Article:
of solution to the pores is much faster than its uptake at sorption sites.
(2) Mass transfer in the pores is solely by molecular diffusion, i.e. it follows Fick's
law and is measured by the pore diffusion coefficient, Deff(cm2s-').
(3) Solute concentration in the adsorbed phase is independent of that in the pore
liquid, therefore adsorption is irreversible, i.e. producing a rectangular
isotherm, and Y* can be substituted by Yh*, which is constant for all Cs
values.
(4)Solute concentration in the pore liquid is very small, relative to that in the
adsorbed phase, and can therefore be neglected.
In Figure 1, the concentration decreases from Ct at the liquid bulk to C, at the
particle outer surface. This is due to the external resistance controlled by the
external mass transfer coefficient, PL (cm s-'). The value of C, drops further to
zero at a point rF in the particle interior due to the internal resistance measured by
the effective pore diffusion coefficient, Deff (cm s-'). The unreacted zone moves
inwards in a well defined concentration front with a variable velocity, and at all
times there is an unreacted core shrinking in size. Therefore, PL and Defi are the
main parameters that describe the profile of a concentration decay curve.
0
Concn. in liquid, C
Figure 1 Film-pore diffusion model.
G. McKay, B. Al-Duriand S. McKee
132
Fundamental equations
Equations of the internal and external mass transfer fluxes, together with the
material balance necessary to describe the adsorption system, are sufficient to
describe the system kinetics.
Barch analysis: The generalised definitions of the external, PL, and internal, Ps,
are given by equations (1) and (2).
(1) Mass transfer in the external boundary layer:
(2) Mass transfer across the boundary layer is then followed by transfer into the
particles:
(3) Material balance:
N
-
-V(dCt/dt)
-
W(d?/dt)
Solving equations (1) and (3) for C, yields:
Initially,
Ct
-
co
and
cs,t
-
(3)
Two-Resistance Mass Transport Models
I33
At t = 0, all resistance is in the boundary layer since diffusion is entirely
external; therefore, by drawing the initial straight line slope to the concentration
decay curve at t = 0, the gradient (dCt/dt)+o is obtained and the external mass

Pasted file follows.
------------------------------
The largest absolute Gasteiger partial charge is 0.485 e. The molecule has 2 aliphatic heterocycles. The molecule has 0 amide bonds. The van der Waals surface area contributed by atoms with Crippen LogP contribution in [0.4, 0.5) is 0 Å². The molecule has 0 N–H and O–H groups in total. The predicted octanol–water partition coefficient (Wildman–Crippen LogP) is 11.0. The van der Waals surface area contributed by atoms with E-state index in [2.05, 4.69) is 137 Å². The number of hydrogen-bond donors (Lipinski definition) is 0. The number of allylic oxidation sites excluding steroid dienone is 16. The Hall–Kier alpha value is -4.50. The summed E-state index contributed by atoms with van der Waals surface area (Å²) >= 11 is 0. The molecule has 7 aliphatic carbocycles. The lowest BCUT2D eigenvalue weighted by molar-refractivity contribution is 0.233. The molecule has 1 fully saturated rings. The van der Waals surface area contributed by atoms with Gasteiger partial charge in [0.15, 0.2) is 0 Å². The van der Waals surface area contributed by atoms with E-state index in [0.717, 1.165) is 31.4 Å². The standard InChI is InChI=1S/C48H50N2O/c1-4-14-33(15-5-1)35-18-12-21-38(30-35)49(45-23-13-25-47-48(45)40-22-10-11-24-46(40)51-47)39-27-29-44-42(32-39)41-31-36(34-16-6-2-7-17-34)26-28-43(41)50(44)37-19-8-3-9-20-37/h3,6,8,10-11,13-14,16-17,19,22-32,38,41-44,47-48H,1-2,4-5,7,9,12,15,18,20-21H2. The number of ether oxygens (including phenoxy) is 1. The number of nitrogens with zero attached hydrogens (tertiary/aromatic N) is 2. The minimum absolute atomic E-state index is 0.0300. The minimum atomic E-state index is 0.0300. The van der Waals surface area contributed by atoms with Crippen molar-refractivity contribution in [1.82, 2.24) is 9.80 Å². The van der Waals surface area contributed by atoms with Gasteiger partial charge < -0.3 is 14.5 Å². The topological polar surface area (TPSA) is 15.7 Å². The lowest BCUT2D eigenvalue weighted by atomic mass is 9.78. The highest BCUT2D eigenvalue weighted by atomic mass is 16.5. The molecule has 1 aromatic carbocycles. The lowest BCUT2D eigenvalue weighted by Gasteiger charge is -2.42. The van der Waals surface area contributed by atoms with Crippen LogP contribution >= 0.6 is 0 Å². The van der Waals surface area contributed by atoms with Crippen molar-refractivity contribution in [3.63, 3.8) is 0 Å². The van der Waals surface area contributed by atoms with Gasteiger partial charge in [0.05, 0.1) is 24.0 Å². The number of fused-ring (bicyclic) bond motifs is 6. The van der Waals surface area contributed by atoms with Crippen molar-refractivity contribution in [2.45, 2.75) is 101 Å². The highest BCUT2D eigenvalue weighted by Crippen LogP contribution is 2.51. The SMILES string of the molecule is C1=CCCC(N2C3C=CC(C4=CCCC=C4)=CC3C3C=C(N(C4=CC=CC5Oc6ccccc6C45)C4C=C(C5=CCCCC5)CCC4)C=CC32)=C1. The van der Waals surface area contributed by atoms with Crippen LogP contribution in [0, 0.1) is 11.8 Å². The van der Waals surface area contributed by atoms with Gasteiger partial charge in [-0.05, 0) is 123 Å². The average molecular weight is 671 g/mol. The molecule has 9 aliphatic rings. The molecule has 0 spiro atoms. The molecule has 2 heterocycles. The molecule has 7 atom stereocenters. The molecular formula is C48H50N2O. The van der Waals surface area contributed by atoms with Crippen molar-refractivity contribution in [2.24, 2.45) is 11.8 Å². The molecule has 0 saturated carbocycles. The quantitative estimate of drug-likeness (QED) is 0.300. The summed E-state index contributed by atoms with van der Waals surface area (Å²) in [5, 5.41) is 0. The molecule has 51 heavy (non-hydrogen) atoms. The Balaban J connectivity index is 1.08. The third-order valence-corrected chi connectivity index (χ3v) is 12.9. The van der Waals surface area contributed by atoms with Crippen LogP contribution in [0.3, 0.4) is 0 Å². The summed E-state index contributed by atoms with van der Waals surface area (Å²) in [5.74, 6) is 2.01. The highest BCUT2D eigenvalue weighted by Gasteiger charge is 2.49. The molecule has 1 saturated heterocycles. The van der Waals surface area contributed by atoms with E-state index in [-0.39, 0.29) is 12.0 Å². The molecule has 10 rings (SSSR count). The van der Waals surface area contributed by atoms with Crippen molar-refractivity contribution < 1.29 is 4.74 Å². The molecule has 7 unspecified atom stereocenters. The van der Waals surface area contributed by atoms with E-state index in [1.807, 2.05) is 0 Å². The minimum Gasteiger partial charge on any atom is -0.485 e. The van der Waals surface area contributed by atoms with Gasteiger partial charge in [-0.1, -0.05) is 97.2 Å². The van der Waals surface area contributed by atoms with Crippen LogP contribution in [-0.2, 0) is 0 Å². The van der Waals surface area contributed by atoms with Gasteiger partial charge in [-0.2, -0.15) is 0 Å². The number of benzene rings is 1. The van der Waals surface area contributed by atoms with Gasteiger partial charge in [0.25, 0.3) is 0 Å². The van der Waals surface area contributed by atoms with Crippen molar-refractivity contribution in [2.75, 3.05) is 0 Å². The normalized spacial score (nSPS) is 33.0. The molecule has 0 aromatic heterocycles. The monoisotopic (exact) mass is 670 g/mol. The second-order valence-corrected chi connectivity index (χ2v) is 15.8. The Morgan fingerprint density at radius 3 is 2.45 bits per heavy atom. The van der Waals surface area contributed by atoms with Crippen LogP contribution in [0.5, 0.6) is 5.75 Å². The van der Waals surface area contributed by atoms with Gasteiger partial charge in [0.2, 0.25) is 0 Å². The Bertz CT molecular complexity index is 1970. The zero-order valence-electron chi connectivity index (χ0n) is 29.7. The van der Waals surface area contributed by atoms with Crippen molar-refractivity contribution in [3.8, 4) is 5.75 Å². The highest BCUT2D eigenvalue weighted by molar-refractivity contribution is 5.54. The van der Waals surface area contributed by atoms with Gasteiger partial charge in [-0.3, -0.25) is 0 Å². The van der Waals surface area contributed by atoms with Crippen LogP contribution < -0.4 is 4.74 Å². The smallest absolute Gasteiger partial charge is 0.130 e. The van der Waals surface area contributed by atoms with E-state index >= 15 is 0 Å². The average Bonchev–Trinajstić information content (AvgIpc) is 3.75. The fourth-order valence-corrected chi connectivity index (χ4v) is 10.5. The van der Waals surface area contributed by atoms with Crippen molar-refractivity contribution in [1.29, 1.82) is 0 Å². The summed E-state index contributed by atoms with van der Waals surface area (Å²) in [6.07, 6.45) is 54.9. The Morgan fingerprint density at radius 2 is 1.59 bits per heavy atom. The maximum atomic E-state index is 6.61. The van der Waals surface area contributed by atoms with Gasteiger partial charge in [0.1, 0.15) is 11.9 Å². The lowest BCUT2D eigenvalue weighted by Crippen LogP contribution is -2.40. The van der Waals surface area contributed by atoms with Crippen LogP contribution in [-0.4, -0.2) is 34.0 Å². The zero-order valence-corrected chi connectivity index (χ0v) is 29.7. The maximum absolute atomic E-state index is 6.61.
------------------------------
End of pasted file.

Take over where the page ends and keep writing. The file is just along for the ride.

transfer coefficient (PL) can be determined. l 2
Equilibrium is described by the Langmuir isotherm equation, as given by:
Y*
-
K CJ(1
+ bC,)
(9)
Hence, the above equations yield values of Ct, Y, C, and Y* which are used to
determine the internal mass transfer coefficient, Ps,t (cm s-'), shown directly from
equations (1) and (2) to be:
Values of Ps can then be obtained, which are expressed as a function of
experimental and theoretical Sherwood numbers.
Calculation of adsorption rate: The rate of adsorption onto a spherical particle
can be determined as follows:
(1) Mass transfer from the external solution, from equation (1):
N
4%R2/[B~ (Ct
- C,)]
(2) Diffusion in the pore solution according to Fick's first law:
N -(ltrD,ff)C,,
t/[ (l/rf)
-
(1/R) I
G. McKay, B. Al-Duri and S. McKee
I34
where D,ff is the effective diffusion coefficient in the pore solution.
(3) The velocity of the concentration-front is obtained from the mass balance on a
spherical element:
(Amount of solid adsorbed, mg) = (weight of ‘reacted’ adsorbent, g)
x (Equilibrium solid phase concentrtation, mg g-’)
(13)
From a mass balance on a partially loaded particle:
The rate of adsorption is then obtained by differentiation:
N
-
-4s If2P, yh* (drf/dt)
(4) The average concentration of adsorbate in the particle is determined as follows:
The adsorbate concentration is given by equation (14). If instead there was an
average concentration (Y)throughout the particle:
N
- (4x/3)R3p,Y
then equating (14) and (16) and rearranging:
Y
-
Yh*
-
(rfnl31
Equating equations (1 1) and (15):
N
-
kR2P~(Ct
-
C,)
- -4*rf2Yh*pS(drf/dt)
I35
Rearranging:
Substituting equation (20) into (22):
Expanding:
G. McKay, B. Al-Duri and S. McKee
136
Rearranging:
Dimensionless time is given by:
and
Equation (25) may now be rewritten:
The dimensionless liquid phase concentration is given by:
c
-
(C,/C,)
Therefore, .substituting equations (27) and (29) into (28):
Two-Resistance Mass Transport Models
The dimensionless solid phase concentration is given by:
(I
-
%Yh*
Relating equations (31) and (17):
Differentiating:
drf
-
(-R/3)(1
-
Substituting for rf and drf into equation (30):
I37
I38
G.McKay, B. Al-Duri and S. McKee
Rearranging:
The Biot number is given by:
Substituting equation (38) into (37) and rearranging:
This reduces to the adsorption rate equation:
Therefore, the adsorption rate to the individual particle is a function of the
adsorbate concentration in the liquid phase, in the solid phase, and of the Biot
number.
Two-Resistance Mass Transport Models
139
For a mass balance on the system:
-
V(C,
C)
- (Y - Y,)W
Assuming Yo= 0, and rearranging:
(C0
-
C)
- F w/v
The capacity factor (Ch) is given by:
Rearranging equation (42) and substituting in (43), (29) and (31):
Substituting equation (44) into (40):
Development of solution methods
Equations (1) and (8) cannot be easily solved because of the term (dCt/dt), in
equation (8). It has been solved by graphical differentiation, enabling a constant
effective diffusivity to be determined which describes the concentration decay
curves over the whole range of the isotherm applied to the system.I2 This method
is tedious and subject to a significant error, therefore other solutions have been
developed.
Pseudo-analytical batch model (PAM): For this model, an analytical solution
using the fundamental equations (1) and (8) has been d e ~ e l o p e d ~ but
' - ~ ~this
solution involves applying the saturated isotherm constraint. It is a practical,
easy-to-use model and with its pseudo-irreversible assumption it is applicable to
G. McKay, B. Al-Duri and S. McKee
140
system conditions where the operating line terminates on the isotherm plateau.
Therefore, a ‘pseudo-irreversible’ isotherm approximation is valid and so:
-
Y* - Y
-
Yh*
- y-
(46)
This allows equation (45) to be integrated, giving:
where,